A patient suffering from OSA stops breathing for short periods of time during sleep, which creates arousals, affecting their ability to spend sufficient time in Rapid Eye Movement (REM) sleep and ultimately reducing the patient’s quality of rest.
Ear, Nose and Throat surgeon Dr Tom Slaughter said OSA most commonly affected middle-aged males, with approximately 40 per cent of men aged 30 to 50 suffering the condition, and up to 60 per cent of males within the 50 to 70 age bracket.
“OSA can be difficult to detect. Generally a patient that reports excessive daytime sleepiness could be a candidate, while others describe experiencing morning headaches. Partners can also be helpful in observing and reporting apnoeas and determining the severity of snoring,” he said.
“When we start talking about treatments we have to assess where the issue lies for patients. We conduct a clinical diagnosis through a polysomnogram (sleep study), which assesses snoring, sleep quantity and episodes of apnoeas.
“To determine the severity of OSA, we measure quality of sleep, time frames of sleep, and then arousals and oxygenation during sleep.”
Dr Slaughter said GPs should refer patients concerned about sleep symptoms to a specialist for a formal assessment and treatment, as there is significant evidence that shows sleep quality is important for long-term health.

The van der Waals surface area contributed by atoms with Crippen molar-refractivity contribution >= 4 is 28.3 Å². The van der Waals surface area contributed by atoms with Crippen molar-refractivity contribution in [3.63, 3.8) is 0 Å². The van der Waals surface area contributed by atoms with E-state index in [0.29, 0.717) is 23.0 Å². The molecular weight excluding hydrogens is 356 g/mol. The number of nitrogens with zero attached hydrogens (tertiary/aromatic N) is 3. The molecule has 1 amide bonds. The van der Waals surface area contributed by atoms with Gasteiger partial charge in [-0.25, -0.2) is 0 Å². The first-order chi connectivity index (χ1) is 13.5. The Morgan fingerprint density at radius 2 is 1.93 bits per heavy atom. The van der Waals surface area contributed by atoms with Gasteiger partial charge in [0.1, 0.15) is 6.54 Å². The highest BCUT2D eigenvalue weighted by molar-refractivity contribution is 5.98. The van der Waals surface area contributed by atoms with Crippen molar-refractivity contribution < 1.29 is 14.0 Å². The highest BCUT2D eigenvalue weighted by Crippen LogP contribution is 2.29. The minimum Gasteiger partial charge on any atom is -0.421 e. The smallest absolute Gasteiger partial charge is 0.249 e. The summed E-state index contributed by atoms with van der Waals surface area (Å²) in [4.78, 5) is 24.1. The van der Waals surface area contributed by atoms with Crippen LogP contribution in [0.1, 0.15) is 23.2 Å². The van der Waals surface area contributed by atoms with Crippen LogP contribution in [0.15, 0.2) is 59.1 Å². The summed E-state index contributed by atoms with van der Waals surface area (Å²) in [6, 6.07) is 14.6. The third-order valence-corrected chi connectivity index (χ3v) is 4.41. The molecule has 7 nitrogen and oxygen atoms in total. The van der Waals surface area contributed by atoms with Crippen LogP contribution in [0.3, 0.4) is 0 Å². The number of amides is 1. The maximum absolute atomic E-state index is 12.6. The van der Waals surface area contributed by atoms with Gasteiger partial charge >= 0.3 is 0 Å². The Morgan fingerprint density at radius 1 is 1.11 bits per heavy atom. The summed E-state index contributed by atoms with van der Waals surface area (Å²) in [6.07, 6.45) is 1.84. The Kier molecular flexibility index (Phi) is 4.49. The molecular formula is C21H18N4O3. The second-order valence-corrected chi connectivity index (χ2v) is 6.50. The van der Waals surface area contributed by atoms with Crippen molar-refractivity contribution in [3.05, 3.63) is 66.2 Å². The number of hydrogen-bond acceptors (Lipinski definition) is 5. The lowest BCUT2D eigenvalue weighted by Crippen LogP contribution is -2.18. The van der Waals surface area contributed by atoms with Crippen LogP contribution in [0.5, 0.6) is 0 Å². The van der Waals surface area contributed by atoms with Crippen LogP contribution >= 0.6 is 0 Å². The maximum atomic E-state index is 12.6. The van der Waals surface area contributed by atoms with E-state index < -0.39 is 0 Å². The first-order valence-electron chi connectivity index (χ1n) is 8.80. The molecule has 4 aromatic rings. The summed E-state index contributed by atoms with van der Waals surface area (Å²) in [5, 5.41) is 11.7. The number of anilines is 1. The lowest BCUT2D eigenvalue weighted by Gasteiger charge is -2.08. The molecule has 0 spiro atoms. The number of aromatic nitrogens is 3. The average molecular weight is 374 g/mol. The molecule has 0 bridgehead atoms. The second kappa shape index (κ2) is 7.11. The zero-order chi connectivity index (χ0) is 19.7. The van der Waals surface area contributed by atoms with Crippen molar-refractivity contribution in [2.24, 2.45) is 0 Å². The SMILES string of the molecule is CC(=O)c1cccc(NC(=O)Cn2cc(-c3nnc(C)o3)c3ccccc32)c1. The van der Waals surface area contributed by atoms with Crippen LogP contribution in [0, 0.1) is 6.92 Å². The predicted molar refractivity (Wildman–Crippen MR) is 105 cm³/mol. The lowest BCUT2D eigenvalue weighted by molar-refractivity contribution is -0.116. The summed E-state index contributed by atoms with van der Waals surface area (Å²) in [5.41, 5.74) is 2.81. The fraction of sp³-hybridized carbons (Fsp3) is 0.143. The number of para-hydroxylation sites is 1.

Health risks associated with sleep apnoea include cardiovascular disease and diabetes, along with the increased risk of being in a motor vehicle or workplace accident.
“A Continuous Positive Airway Pressure (CPAP) device remains the gold standard of OSA treatment, which is a mask worn during the night to prevent a patient’s throat from closing. It is a safe, effective and non-invasive treatment, but an issue can be patient compliance, as some people unknowingly remove it during sleep,” he said.
“It’s important that patients seek appropriate specialist advice prior to purchasing machines to make sure there’s nothing that’s correctable in the first place.
“For example, there is good evidence that weight loss alone can improve the severity of OSA for obese patients, while surgical intervention can be helpful too.
“An ENT specialist can offer a complete airway assessment to establish whether the patient is a good candidate for surgical treatment.
“Pre-phase treatment involves the correction of the nasal airway, which can then assist with the use of a CPAP device.
“An endoscopic septoplasty, performed to correct the nasal septum, is a common ENT procedure which can achieve a good outcome for OSA patients.
“In severe cases, further assessment of the remainder of the upper airway might be necessary, to identify other possible causes of OSA including the dynamic collapse of the palate.
“A patient could benefit from other procedures including a tonsillectomy, or a modified uvulopalatopharyngoplasty (UPPP) – a procedure that involves removing damaged throat tissue to open the airway.”
Dr Slaughter believes the complete assessment of a patient is essential to determine the cause, and optimal treatment pathway, for OSA.
“Whilst surgery isn’t the primary treatment method, the correction of the nasal passage as a pre-phase treatment can provide significant benefits to many OSA patients,” he said.
“OSA is a very complex, dynamic and multi-faceted issue, and it is vital that patients adopt appropriate lifestyle modifications and ensure they’re properly assessed and treated for correctable problems that may significantly improve their outcome prior to long-term CPAP use.”